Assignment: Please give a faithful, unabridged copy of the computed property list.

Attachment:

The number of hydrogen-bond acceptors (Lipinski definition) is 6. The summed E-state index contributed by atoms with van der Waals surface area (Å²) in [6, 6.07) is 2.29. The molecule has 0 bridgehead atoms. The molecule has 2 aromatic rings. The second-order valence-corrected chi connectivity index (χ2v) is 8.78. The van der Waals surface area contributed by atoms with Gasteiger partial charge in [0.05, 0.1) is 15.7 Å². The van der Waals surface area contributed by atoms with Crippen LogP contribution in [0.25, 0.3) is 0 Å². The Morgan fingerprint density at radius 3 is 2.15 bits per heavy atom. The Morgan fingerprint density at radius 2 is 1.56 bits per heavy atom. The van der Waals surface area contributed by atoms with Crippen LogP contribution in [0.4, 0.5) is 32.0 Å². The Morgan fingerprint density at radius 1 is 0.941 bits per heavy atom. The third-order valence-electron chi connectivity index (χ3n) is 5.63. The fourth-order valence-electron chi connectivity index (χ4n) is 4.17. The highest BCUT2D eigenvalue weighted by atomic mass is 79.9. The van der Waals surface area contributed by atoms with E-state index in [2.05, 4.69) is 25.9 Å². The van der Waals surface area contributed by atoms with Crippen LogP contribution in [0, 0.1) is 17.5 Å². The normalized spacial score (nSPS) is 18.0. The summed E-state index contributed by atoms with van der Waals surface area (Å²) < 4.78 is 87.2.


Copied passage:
The number of hydrogen-bond acceptors (Lipinski definition) is 6. The summed E-state index contributed by atoms with van der Waals surface area (Å²) in [6, 6.07) is 2.29. The molecule has 0 bridgehead atoms. The molecule has 2 aromatic rings. The second-order valence-corrected chi connectivity index (χ2v) is 8.78. The van der Waals surface area contributed by atoms with Gasteiger partial charge in [0.05, 0.1) is 15.7 Å². The van der Waals surface area contributed by atoms with Crippen LogP contribution in [0.25, 0.3) is 0 Å². The Morgan fingerprint density at radius 3 is 2.15 bits per heavy atom. The Morgan fingerprint density at radius 2 is 1.56 bits per heavy atom. The van der Waals surface area contributed by atoms with Crippen LogP contribution in [0.4, 0.5) is 32.0 Å². The Morgan fingerprint density at radius 1 is 0.941 bits per heavy atom. The third-order valence-electron chi connectivity index (χ3n) is 5.63. The fourth-order valence-electron chi connectivity index (χ4n) is 4.17. The highest BCUT2D eigenvalue weighted by atomic mass is 79.9. The van der Waals surface area contributed by atoms with E-state index in [2.05, 4.69) is 25.9 Å². The van der Waals surface area contributed by atoms with Crippen LogP contribution in [0, 0.1) is 17.5 Å². The normalized spacial score (nSPS) is 18.0. The summed E-state index contributed by atoms with van der Waals surface area (Å²) < 4.78 is 87.2.